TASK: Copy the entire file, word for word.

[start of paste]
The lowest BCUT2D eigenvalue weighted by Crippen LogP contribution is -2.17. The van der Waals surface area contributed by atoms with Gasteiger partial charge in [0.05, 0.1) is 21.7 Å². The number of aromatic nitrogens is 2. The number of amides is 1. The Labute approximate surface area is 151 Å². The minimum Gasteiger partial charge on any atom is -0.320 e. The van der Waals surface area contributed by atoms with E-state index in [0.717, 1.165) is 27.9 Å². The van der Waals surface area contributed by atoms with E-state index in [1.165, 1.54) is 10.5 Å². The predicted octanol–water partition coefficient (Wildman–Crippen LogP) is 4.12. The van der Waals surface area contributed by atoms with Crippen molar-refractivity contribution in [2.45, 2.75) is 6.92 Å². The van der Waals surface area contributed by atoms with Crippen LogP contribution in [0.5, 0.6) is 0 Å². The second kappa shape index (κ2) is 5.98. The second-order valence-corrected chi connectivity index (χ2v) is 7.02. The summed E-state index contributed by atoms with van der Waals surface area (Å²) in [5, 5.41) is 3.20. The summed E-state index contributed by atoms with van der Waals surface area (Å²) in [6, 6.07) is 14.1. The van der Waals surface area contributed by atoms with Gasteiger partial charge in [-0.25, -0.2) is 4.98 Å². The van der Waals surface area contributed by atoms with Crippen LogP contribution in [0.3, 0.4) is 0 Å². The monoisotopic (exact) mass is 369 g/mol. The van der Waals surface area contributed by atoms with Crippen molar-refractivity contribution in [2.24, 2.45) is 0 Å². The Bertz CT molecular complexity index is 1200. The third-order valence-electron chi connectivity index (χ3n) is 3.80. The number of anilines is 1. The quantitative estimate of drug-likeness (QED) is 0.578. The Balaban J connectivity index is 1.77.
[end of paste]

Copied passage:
The lowest BCUT2D eigenvalue weighted by Crippen LogP contribution is -2.17. The van der Waals surface area contributed by atoms with Gasteiger partial charge in [0.05, 0.1) is 21.7 Å². The number of aromatic nitrogens is 2. The number of amides is 1. The Labute approximate surface area is 151 Å². The minimum Gasteiger partial charge on any atom is -0.320 e. The van der Waals surface area contributed by atoms with E-state index in [0.717, 1.165) is 27.9 Å². The van der Waals surface area contributed by atoms with E-state index in [1.165, 1.54) is 10.5 Å². The predicted octanol–water partition coefficient (Wildman–Crippen LogP) is 4.12. The van der Waals surface area contributed by atoms with Crippen molar-refractivity contribution in [2.45, 2.75) is 6.92 Å². The van der Waals surface area contributed by atoms with Crippen LogP contribution in [0.5, 0.6) is 0 Å². The second kappa shape index (κ2) is 5.98. The second-order valence-corrected chi connectivity index (χ2v) is 7.02. The summed E-state index contributed by atoms with van der Waals surface area (Å²) in [5, 5.41) is 3.20. The summed E-state index contributed by atoms with van der Waals surface area (Å²) in [6, 6.07) is 14.1. The van der Waals surface area contributed by atoms with Gasteiger partial charge in [-0.25, -0.2) is 4.98 Å². The van der Waals surface area contributed by atoms with Crippen LogP contribution in [0.3, 0.4) is 0 Å². The monoisotopic (exact) mass is 369 g/mol. The van der Waals surface area contributed by atoms with Crippen molar-refractivity contribution in [2.24, 2.45) is 0 Å². The Bertz CT molecular complexity index is 1200. The third-order valence-electron chi connectivity index (χ3n) is 3.80. The number of anilines is 1. The quantitative estimate of drug-likeness (QED) is 0.578. The Balaban J connectivity index is 1.77.